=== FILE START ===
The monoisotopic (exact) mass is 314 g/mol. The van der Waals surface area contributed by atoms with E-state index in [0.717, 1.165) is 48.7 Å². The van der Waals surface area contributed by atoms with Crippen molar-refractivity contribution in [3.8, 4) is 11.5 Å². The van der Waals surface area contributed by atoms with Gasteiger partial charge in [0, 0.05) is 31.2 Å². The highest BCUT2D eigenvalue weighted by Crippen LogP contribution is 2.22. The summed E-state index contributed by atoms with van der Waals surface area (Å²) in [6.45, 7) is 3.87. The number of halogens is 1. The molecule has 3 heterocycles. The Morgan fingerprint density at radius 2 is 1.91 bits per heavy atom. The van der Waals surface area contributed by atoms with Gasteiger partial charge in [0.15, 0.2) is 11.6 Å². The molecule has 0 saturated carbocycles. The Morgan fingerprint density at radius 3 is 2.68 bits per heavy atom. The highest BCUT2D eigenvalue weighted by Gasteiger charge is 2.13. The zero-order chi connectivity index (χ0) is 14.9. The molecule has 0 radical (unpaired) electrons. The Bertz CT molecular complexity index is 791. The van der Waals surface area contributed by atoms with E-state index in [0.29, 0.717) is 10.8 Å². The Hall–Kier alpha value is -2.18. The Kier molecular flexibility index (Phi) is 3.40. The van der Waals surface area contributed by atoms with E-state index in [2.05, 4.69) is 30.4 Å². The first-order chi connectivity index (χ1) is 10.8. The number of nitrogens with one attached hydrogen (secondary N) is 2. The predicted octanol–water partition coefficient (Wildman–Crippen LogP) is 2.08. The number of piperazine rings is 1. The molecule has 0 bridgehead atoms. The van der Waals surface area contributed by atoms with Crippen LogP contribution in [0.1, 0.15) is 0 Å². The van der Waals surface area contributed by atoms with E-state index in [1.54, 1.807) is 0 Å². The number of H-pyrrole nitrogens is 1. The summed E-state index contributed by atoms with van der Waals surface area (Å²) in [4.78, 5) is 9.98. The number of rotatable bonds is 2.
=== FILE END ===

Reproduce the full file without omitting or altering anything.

The monoisotopic (exact) mass is 314 g/mol. The van der Waals surface area contributed by atoms with E-state index in [0.717, 1.165) is 48.7 Å². The van der Waals surface area contributed by atoms with Crippen molar-refractivity contribution in [3.8, 4) is 11.5 Å². The van der Waals surface area contributed by atoms with Gasteiger partial charge in [0, 0.05) is 31.2 Å². The highest BCUT2D eigenvalue weighted by Crippen LogP contribution is 2.22. The summed E-state index contributed by atoms with van der Waals surface area (Å²) in [6.45, 7) is 3.87. The number of halogens is 1. The molecule has 3 heterocycles. The Morgan fingerprint density at radius 2 is 1.91 bits per heavy atom. The van der Waals surface area contributed by atoms with Gasteiger partial charge in [0.15, 0.2) is 11.6 Å². The molecule has 0 saturated carbocycles. The Morgan fingerprint density at radius 3 is 2.68 bits per heavy atom. The highest BCUT2D eigenvalue weighted by Gasteiger charge is 2.13. The zero-order chi connectivity index (χ0) is 14.9. The molecule has 0 radical (unpaired) electrons. The Bertz CT molecular complexity index is 791. The van der Waals surface area contributed by atoms with E-state index in [0.29, 0.717) is 10.8 Å². The Hall–Kier alpha value is -2.18. The Kier molecular flexibility index (Phi) is 3.40. The van der Waals surface area contributed by atoms with E-state index in [2.05, 4.69) is 30.4 Å². The first-order chi connectivity index (χ1) is 10.8. The number of nitrogens with one attached hydrogen (secondary N) is 2. The predicted octanol–water partition coefficient (Wildman–Crippen LogP) is 2.08. The number of piperazine rings is 1. The molecule has 0 bridgehead atoms. The van der Waals surface area contributed by atoms with Crippen LogP contribution in [0.1, 0.15) is 0 Å². The van der Waals surface area contributed by atoms with E-state index in [1.54, 1.807) is 0 Å². The number of H-pyrrole nitrogens is 1. The summed E-state index contributed by atoms with van der Waals surface area (Å²) in [4.78, 5) is 9.98. The number of rotatable bonds is 2.